In experimental studies (Table 1, upper part),13,15 HTS frequency was highest in AD compared to other diagnoses. Fukui et al.13 (n = 181) found HTS severity scores were ranked from most to least severe as follows: AD, amnestic mild cognitive impairment (MCI), progressive supranuclear palsy, dementia with Lewy bodies, vascular dementia (p = 0.014). Both ‘AD-related disease’ (i.e. AD and amnestic MCI) and female gender showed a significant and independent contribution to HTS occurrence and also predicted HTS severity scores. Duraes et al.15 (n = 84) found median HTS score to be higher in AD than MCI or behavioural variant frontotemporal dementia (bvFTD; p = 0.050, 0.036, respectively).

Table 1 Head turning sign prevalence in experimental and observational studies











Experimental studies

Fukui et al.13






Duraes et al.15




Observational studies

Larner11 and Ghadiri-Sani and Larner12





Soysal et al.14





In observational studies (Table 1, lower part), Soysal et al.14 (n = 529) found HTS frequency was highest in dementia compared to MCI and no cognitive impairment, a finding confirmed on reanalysis17 of the Ghadiri-Sani and Larner data (n = 246)11,12 (both p < 0.001). A separate reanalysis of the Ghadiri-Sani and Larner data according to patient gender showed that the null hypothesis that the proportion of HTS+ patients did not differ significantly by gender was not rejected, although a trend was observed (χ2 = 3.26, degree of freedom = 1, 0.1 > p > 0.05).18 In a separate study, HTS was more frequently observed in patients with cognitive disorders (dementia, MCI, transient amnesias: 19.4%) than in those with functional cognitive disorders (4.2%, p ≈ 0.1).19

Diagnostic utility

Sensitivity and specificity are the most frequently used test measures of diagnostic discrimination, followed by positive predictive values (PPV) and negative predictive values (NPV).

Scheltens stated that HTS is a sensitive sign.4 What is the evidence for the diagnostic value of HTS (Table 2)?

Table 2 Head turning sign diagnostic accuracy for any cognitive impairment (= dementia + mild cognitive impairment) in observational studies






Larner11 and Ghadiri-Sani and Larner12

(n = 246)





Soysal et al.14

(n = 529)





Soysal et al.14 found HTS to have high sensitivity for the diagnosis of cognitive impairment, indicating that HTS was reliably present in those with cognitive impairment. In contrast, Ghadiri-Sani and Larner found HTS to have high specificity for the diagnosis of cognitive impairment, indicating that HTS was reliably absent in those without cognitive impairment.11,12 Looking at diagnostic accuracy by gender in these latter studies, test sensitivity and specificity were better in females (0.72, 0.98, respectively) than in males (0.58, 0.91, respectively).18

Explanations for the differences between the findings of these two groups (high sensitivity and NPV14 vs high specificity and PPV17) are not immediately apparent but might be related to methodology (operationalisation), case mix (e.g. older patient age14) or cultural factors in the countries where the studies were performed (respectively Turkey14,20 and the UK17). Patient gender might also be a contributory factor (females = 64.8%14 vs 50%,2,18 not 47.2% as stated by Soysal and Isik20).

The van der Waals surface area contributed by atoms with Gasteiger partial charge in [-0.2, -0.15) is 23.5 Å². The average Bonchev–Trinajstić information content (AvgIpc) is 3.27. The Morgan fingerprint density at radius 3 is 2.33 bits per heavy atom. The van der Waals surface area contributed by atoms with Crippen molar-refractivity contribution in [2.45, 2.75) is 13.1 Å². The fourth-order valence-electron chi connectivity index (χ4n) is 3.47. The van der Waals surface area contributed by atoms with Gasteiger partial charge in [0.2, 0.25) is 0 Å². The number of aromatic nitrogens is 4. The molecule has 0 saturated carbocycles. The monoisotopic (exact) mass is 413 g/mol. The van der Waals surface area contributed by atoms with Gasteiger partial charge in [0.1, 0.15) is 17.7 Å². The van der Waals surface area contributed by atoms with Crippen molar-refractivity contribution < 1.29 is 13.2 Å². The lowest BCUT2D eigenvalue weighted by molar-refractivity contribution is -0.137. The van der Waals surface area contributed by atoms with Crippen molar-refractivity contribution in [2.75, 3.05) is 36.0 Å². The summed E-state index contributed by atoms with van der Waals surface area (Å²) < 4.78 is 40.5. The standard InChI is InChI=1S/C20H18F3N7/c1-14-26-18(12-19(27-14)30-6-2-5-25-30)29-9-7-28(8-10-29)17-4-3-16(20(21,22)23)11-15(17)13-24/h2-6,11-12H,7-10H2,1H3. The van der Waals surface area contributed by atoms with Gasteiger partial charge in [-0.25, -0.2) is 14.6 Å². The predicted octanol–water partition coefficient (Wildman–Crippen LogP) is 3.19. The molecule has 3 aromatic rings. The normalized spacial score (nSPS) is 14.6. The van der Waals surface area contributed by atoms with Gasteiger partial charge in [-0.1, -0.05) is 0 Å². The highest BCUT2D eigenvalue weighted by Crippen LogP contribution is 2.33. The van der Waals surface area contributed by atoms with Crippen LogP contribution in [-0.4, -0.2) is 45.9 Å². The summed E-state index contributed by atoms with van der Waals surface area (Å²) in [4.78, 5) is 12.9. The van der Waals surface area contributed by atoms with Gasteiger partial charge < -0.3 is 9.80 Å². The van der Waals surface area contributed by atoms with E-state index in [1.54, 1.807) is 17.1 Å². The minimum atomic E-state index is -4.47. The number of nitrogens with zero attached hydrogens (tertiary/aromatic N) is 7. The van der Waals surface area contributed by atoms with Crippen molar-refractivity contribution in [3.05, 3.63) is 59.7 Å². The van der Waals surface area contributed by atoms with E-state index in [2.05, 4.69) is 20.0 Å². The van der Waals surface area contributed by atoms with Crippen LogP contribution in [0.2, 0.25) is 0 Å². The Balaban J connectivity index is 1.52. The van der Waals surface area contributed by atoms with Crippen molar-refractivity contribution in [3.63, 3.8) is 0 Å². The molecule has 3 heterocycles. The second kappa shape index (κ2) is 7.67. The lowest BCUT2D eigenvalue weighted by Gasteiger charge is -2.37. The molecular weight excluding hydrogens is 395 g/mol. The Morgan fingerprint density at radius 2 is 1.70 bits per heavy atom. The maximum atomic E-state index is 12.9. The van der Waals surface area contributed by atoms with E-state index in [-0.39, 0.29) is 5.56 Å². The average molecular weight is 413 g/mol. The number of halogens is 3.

Another, global, measure that has been used to evaluate diagnostic utility of HTS is the ‘likelihood to be diagnosed or misdiagnosed’ (LDM) metric, the ratio of the number needed to misdiagnose to the number needed to diagnose or predict. For meaningful diagnostic signs or tests LDM should be greater than 1, and ideally >>1.21 Summing the data from the studies by Ghadiri-Sani and Larner,11,12 for the diagnosis of any cognitive impairment, HTS had LDM between 2.33 and 2.50, which was better than for other ‘noncanonical’ signs of cognitive impairment.21,22

Neuropsychological correlates

Hodges stated that: “Many patients with significant episodic memory problems display the head turning sign … when asked about past life events they appear vague and say something like ‘It was a long time ago’ while turning to their spouse to fill in the details”.3

Fukui et al.13 reported that scores on a cognitive screening instrument (the Hasegawa Dementia Rating Scale) showed a significant and independent contribution to HTS occurrence and also predicted HTS severity scores. They thought HTS might be the consequence of an imbalance between memory impairment and relatively preserved executive function. However, their cohort did not include patients with bvFTD. HTS has been observed in both behavioural and linguistic presentations of FTD.11,15

Soysal et al.14 reported significantly lower scores on cognitive screening instruments such as the Mini-Mental State Examination (MMSE), Montreal Cognitive Assessment (MoCA) and clock drawing in HTS+ vs HTS- patients, and also in measures of both instrumental and basic activities of daily living (p < 0.001).

Duraes et al.15 reported significant negative correlation of HTS with scores on MMSE (r = -0.29, p = 0.008) and MoCA (r = -0.22, p = 0.049).

In the Ghadiri-Sani and Larner study,12 92 out of 113 patients assessed for HTS had also been assessed using the Codex (cognitive disorders examination) decision tree comprising a simple clock drawing test and three-word delayed recall. The proportion of patients scoring in the Codex categories taken to be indicators of dementia was greater for HTS+ (27 out of 43) than for HTS- (18 out of 49) patients (p < 0.02; Ghadiri-Sani and Larner, unpublished observations).

Psychiatric correlates

Alpert states that ‘Psychogenic factors must certainly be taken into consideration’ when assessing HTS.5 One might perhaps intuit that patients suffering with anxiety and/or depression may defer to a caregiver, perhaps as a component of any associated psychomotor retardation, and manifested as HTS. What is the evidence for psychiatric changes associated with HTS?

Duraes et al.15 reported significant negative correlation of HTS with the Geriatric Depression Score (GDS; r = -0.33, p = 0.002). Soysal et al.14 administered GDS to their patients but did not report any data with respect to HTS status.